Title

Disproportionation and Structural Changes of Tetraarylethylene Donors upon Successive Oxidation to Cation Radicals and to Dications

Document Type

Article

Language

eng

Publication Date

1998

Publisher

American Chemical Society

Source Publication

Journal of the American Chemical Society

Source ISSN

0002-7863

Abstract

The stepwise (one-electron) chemical oxidation of the tetraphenylethylene donor and its substituted analogues (D) can be carried out by electron exchange with aromatic cations or antimony(V) oxidants to selectively afford the cation radical (D+) initially and then the dication (D2+). The ready interchange of the latter establishes the facile disproportionation (i.e., 2D+D2+ + D) that was originally examined by only transient electrochemical techniques. The successful isolations of the crystalline salts of the tetraanisylethylene cation radical (1+) as well as the tetraanisylethylene dication (12+) allow X-ray diffraction analysis (for the first time) to quantify the serial changes in the molecular structure upon successive oxidations. Five structural parameters (d, l, θ, φ, and q) are identified as quantitative measures of changes in bond (CαCβ, Cαanisyl) lengths, dihedral (CαCβ)/torsional (anisyl) angles, and quinoidal (anisyl) distortion attendant upon the removal of first one-electron and then another electron from the tetraanisylethylene framework. The linear variation of all five parameters in Chart 3 point to a strongly coupled relaxation of tetraanisylethylene (involving simultaneous changes of d, l, θ, φ, and q) to a severely twisted dication. Most noteworthy is the structure of the cation radical 1+ with d, l, θ, φ, and q values that are exactly one-half those of the dication. The complex molecular changes accompanying the transformation:  DD+D2+ bear directly on the donor properties and the disproportionation processes of various tetraarylethylenes.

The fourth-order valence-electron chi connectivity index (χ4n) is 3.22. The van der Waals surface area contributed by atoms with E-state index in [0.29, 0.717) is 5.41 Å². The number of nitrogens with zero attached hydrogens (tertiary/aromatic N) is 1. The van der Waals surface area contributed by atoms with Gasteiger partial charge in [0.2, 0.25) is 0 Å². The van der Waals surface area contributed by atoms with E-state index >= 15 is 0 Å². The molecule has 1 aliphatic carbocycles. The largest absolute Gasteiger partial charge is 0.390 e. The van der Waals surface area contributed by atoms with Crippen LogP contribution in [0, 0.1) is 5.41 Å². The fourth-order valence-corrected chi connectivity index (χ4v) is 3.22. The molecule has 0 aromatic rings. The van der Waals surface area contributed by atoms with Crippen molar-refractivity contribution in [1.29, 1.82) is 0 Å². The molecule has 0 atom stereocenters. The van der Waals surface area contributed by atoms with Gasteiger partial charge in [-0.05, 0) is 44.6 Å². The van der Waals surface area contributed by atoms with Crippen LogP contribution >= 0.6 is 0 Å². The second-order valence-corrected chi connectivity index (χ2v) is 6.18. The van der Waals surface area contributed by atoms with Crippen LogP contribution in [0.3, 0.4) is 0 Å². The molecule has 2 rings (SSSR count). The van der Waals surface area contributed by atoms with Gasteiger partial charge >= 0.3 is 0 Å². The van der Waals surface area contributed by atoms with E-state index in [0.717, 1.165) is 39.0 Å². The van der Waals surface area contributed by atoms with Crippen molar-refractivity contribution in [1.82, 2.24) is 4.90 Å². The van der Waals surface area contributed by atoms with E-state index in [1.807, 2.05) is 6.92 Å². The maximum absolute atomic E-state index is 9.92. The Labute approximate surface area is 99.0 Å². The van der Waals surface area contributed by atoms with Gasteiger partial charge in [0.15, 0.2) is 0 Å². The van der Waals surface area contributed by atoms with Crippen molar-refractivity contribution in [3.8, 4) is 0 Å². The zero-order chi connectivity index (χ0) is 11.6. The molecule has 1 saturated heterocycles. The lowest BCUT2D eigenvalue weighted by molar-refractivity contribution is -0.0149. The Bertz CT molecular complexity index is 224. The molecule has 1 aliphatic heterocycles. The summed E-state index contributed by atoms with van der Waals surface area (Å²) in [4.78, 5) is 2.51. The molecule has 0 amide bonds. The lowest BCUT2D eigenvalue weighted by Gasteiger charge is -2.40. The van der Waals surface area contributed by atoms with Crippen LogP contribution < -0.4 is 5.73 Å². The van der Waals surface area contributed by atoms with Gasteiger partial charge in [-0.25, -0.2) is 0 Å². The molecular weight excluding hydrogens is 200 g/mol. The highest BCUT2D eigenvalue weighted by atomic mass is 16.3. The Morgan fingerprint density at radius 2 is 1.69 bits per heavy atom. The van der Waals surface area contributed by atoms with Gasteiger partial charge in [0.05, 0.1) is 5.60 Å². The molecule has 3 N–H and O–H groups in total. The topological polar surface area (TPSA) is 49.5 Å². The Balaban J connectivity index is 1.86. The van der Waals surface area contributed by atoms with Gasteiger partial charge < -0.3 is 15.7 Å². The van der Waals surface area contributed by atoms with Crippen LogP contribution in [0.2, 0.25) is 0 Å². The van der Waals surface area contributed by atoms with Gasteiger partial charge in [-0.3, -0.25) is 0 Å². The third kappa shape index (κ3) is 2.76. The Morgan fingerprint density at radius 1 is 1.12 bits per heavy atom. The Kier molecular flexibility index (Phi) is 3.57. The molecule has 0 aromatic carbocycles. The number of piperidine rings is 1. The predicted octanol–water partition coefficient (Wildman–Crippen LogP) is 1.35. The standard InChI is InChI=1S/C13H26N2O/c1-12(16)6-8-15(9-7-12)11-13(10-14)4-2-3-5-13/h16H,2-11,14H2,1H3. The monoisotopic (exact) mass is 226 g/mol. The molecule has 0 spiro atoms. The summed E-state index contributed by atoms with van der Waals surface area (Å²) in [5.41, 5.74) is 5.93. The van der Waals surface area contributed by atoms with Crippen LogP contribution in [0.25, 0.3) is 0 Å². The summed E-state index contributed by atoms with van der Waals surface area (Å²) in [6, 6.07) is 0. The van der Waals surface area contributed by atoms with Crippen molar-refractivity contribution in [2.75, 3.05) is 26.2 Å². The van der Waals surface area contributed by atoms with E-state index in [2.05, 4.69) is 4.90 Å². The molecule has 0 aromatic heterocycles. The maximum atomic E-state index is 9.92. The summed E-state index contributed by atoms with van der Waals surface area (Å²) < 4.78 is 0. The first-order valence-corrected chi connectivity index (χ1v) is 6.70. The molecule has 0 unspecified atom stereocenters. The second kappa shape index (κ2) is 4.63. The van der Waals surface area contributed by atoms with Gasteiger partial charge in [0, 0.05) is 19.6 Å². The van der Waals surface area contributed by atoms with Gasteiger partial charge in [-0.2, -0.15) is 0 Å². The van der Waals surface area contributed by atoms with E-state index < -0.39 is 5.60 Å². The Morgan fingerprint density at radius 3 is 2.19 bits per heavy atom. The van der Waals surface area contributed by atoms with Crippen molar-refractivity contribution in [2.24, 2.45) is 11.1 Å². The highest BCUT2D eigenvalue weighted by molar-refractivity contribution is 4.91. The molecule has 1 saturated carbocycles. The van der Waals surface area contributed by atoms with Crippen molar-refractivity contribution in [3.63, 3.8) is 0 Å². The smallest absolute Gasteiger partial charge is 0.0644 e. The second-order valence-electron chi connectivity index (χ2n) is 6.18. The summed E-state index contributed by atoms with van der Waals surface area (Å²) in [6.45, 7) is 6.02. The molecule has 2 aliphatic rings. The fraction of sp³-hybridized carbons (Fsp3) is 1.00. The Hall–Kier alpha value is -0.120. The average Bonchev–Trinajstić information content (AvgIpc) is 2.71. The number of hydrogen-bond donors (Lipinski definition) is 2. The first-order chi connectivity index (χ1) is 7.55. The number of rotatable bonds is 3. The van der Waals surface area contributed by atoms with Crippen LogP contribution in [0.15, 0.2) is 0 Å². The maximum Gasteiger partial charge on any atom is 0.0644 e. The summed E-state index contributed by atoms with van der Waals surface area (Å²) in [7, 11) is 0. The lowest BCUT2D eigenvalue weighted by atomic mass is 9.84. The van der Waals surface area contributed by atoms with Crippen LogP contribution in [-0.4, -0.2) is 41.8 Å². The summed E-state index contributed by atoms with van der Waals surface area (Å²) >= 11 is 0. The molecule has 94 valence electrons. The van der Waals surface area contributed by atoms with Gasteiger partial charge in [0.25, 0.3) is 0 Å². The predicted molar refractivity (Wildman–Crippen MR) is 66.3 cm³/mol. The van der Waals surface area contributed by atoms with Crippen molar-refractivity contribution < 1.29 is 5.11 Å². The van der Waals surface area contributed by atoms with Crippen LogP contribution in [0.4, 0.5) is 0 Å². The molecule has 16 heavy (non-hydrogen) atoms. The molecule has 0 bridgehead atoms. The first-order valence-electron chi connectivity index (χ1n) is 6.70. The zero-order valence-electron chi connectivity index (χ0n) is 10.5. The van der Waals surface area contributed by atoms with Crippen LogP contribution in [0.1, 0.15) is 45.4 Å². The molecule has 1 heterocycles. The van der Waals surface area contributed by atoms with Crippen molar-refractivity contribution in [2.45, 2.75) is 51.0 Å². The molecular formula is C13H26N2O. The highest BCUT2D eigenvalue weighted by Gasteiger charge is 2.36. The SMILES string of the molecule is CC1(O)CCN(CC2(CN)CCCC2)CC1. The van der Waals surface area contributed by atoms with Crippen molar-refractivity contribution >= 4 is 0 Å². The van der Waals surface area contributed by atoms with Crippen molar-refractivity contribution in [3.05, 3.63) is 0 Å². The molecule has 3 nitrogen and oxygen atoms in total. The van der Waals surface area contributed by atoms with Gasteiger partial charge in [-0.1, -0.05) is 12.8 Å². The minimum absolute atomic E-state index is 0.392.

Comments

Journal of the American Chemical Society, Vol. 120, No. 28 (1998): 6931-6939. DOI.

Sergey V. Lindeman and Rajendra Rathore were affiliated with the University of Houston at the time of publication.

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